Anwar Upal

05-20-2002, 10:16 AM

This posting is a summary of the replies which I received in response to

the following question:

>The first moment of an area is defined as the integral of the (distance

>from axis about which the moment is being calculated), where the

>integration is carried out over the area. The second moment of an area,

>also known as the moment of inertia, is defined as the integral of the

>(distance from axis)^2 where the integration is carried out over the area.

>I am familiar with the second moment of an area and its uses in mechanics,

>however I am not familiar with the first moment.

>

>Can someone refer me to a resource which explains the physical

>significance of the first moment of an area and also for what calculations

>is this property of an area used?

Much thanks to everyone that responded.

Anwar Upal

The responses are attached below this

line.

__________________________________________________ __________________________________________________ ______________________________

Glen Niebur wrote:

>Two applications:

>

>1. The first moment is zero when calculated about the centroid. Thus it

>can be used to find the centroid of an area.

>

>2. In a beam, the shear stress varies from 0 at the outer surfaces to a

>maximum in the center. The shear stress at any point in the beam is

>dependent on the first moment of the portion of the beam above that

>location: Tau = VQ/Ib where Tau is shear stress, V is the shear force, Q

>is the first moment, I the second moment, and b, the width of the

>cross-section (only works for symmetric beams). See, e.g., Gere,

>"Mechanics of Materials"

Eduardo Borges Pires wrote:

>The 1st moment of an area or of a volume is required to evaluate the center of

>mass of such domain.

>Any book on Statics or Vector Mechanics for Engineers such as Beer & Johnston

>(McGraw-Hill) will do.

Antonio Perez wrote:

>It is used to calculate the center of mass (com) of a planar body, for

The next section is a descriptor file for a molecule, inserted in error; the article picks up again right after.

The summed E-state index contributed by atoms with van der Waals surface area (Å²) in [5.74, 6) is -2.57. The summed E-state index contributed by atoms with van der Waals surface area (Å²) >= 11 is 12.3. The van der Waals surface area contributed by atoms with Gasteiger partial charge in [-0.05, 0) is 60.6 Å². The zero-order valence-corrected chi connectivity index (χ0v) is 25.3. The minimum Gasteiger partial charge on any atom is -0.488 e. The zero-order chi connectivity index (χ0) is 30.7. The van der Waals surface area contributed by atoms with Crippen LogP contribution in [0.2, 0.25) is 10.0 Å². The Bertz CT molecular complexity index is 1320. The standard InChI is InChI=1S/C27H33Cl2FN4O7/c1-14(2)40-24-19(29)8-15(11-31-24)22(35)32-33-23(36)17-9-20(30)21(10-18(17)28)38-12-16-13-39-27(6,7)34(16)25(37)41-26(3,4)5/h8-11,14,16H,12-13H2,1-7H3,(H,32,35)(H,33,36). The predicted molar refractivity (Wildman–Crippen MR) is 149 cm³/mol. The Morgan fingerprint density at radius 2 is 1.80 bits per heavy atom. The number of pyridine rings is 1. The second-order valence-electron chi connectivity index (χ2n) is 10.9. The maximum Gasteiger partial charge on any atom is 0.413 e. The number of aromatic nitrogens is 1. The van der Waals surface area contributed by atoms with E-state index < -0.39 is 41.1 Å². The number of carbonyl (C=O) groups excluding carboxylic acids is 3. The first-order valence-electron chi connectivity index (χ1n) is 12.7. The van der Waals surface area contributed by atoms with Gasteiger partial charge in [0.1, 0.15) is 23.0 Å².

>example:

>distance of com to a line= (1st moment wrt this line )/ (area of the body)

> Bensaci wrote:

>You can find some things about this subject and its definition in the

>famous book of Berkley Physics series (Part-I; Mechanics)

>Jim Funk wrote:

>The first moment of area is better known as the centroid, which is also the

>center of gravity if you have uniform density.

>Necip Berme wrote:

>The first moment of an area about any axis passing through the center of

>gravity of that area is zero. So it can be used to calculate the centroid

>(i.e. center of gravity) of the area. I cannot think of any other

>significance. Strength of material, and machine design text book should

>cover this topic.

Anders Eriksson wrote:

>as a few examples, there are three aspects where the first moment of area

>is used:

>1) As a definition of the center of gravity;

>2) In common engineering expressions for evaluating beam shear stresses;

>3) In the calculation of a bending moment for a fully plasticised beam

>section.

>

>There are surely more applications, but I think that these three, and in

>particular the first, cover most applications. I don't think you will find

>any particular references on the topic, but

>the expression 'pops up' here and there.

Paolo de LEVA wrote:

> As far as I know, the second moment of an area is not at all the moment

>of inertia. The latter is defined as the second moment of >>>a massdm is the mass of a particle of a body.

>

> The first moment of mass (with respect to carthesian planes, in this

>case) is useful for locating the center of mass (CM) of a body (Varignon

>Theoreme). If you divide a first moment of mass by the total mass of the

>body, you obtain the distance of the CM from the considered carthesian

>plane.

>

> Consider, also, that the particles of a body fill a volume, not just an

>area. Second, in a human body they are not uniformly distributed, i.e.

>density is not constant.

Dr. Robert Wm. Soutas-Little wrote:

>The first moment of an area is used to compute the centroid or

>centroidal axis of an area. If the first moment of an area is divided

>by the are you will obtain the distance from the reference axis to the

>centroid.

Ambarish Goswami wrote:

>The second moment is just one in an infinite series of moments

>which can be used to fully describe a shape. The lower moments

>(1,2,3) easily identifiable as physical quantities, the higher

>moments less so because they are less used. They are in a way

>analogous to a Fourier Frequency series. For a discussion, take